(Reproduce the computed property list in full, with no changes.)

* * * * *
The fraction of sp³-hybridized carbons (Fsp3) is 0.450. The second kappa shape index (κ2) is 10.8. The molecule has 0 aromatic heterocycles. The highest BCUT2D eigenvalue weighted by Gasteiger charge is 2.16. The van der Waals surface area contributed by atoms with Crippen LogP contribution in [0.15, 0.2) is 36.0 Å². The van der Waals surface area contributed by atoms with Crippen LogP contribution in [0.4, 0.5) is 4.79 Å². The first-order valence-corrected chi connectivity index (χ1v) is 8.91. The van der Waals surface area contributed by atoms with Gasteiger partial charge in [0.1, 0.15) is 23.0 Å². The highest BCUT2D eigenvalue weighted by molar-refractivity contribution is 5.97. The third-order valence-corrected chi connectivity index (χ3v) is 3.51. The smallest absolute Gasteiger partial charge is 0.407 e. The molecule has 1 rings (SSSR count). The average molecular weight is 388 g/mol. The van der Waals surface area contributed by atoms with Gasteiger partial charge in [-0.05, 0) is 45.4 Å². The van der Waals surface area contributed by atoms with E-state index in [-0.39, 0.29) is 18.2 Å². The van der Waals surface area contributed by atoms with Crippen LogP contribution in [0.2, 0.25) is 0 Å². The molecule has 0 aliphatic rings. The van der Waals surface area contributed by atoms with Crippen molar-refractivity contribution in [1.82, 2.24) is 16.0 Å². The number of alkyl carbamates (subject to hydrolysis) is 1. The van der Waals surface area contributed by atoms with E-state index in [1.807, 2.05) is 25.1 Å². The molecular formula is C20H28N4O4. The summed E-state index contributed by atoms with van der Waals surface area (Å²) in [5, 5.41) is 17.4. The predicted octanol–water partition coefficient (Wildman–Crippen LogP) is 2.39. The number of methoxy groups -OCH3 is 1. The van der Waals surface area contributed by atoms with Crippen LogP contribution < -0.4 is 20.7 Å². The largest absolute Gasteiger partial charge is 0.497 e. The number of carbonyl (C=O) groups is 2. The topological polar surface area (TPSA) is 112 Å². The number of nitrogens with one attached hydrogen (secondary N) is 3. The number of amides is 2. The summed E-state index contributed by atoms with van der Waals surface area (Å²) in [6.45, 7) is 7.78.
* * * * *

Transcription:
The fraction of sp³-hybridized carbons (Fsp3) is 0.450. The second kappa shape index (κ2) is 10.8. The molecule has 0 aromatic heterocycles. The highest BCUT2D eigenvalue weighted by Gasteiger charge is 2.16. The van der Waals surface area contributed by atoms with Crippen LogP contribution in [0.15, 0.2) is 36.0 Å². The van der Waals surface area contributed by atoms with Crippen LogP contribution in [0.4, 0.5) is 4.79 Å². The first-order valence-corrected chi connectivity index (χ1v) is 8.91. The van der Waals surface area contributed by atoms with Gasteiger partial charge in [0.1, 0.15) is 23.0 Å². The highest BCUT2D eigenvalue weighted by molar-refractivity contribution is 5.97. The third-order valence-corrected chi connectivity index (χ3v) is 3.51. The smallest absolute Gasteiger partial charge is 0.407 e. The molecule has 1 rings (SSSR count). The average molecular weight is 388 g/mol. The van der Waals surface area contributed by atoms with Gasteiger partial charge in [-0.05, 0) is 45.4 Å². The van der Waals surface area contributed by atoms with E-state index in [-0.39, 0.29) is 18.2 Å². The van der Waals surface area contributed by atoms with Crippen LogP contribution in [0.2, 0.25) is 0 Å². The molecule has 0 aliphatic rings. The van der Waals surface area contributed by atoms with Crippen molar-refractivity contribution in [1.82, 2.24) is 16.0 Å². The number of alkyl carbamates (subject to hydrolysis) is 1. The van der Waals surface area contributed by atoms with E-state index in [1.807, 2.05) is 25.1 Å². The molecular formula is C20H28N4O4. The summed E-state index contributed by atoms with van der Waals surface area (Å²) in [5, 5.41) is 17.4. The predicted octanol–water partition coefficient (Wildman–Crippen LogP) is 2.39. The number of methoxy groups -OCH3 is 1. The van der Waals surface area contributed by atoms with Crippen LogP contribution < -0.4 is 20.7 Å². The largest absolute Gasteiger partial charge is 0.497 e. The number of carbonyl (C=O) groups is 2. The topological polar surface area (TPSA) is 112 Å². The number of nitrogens with one attached hydrogen (secondary N) is 3. The number of amides is 2. The summed E-state index contributed by atoms with van der Waals surface area (Å²) in [6.45, 7) is 7.78.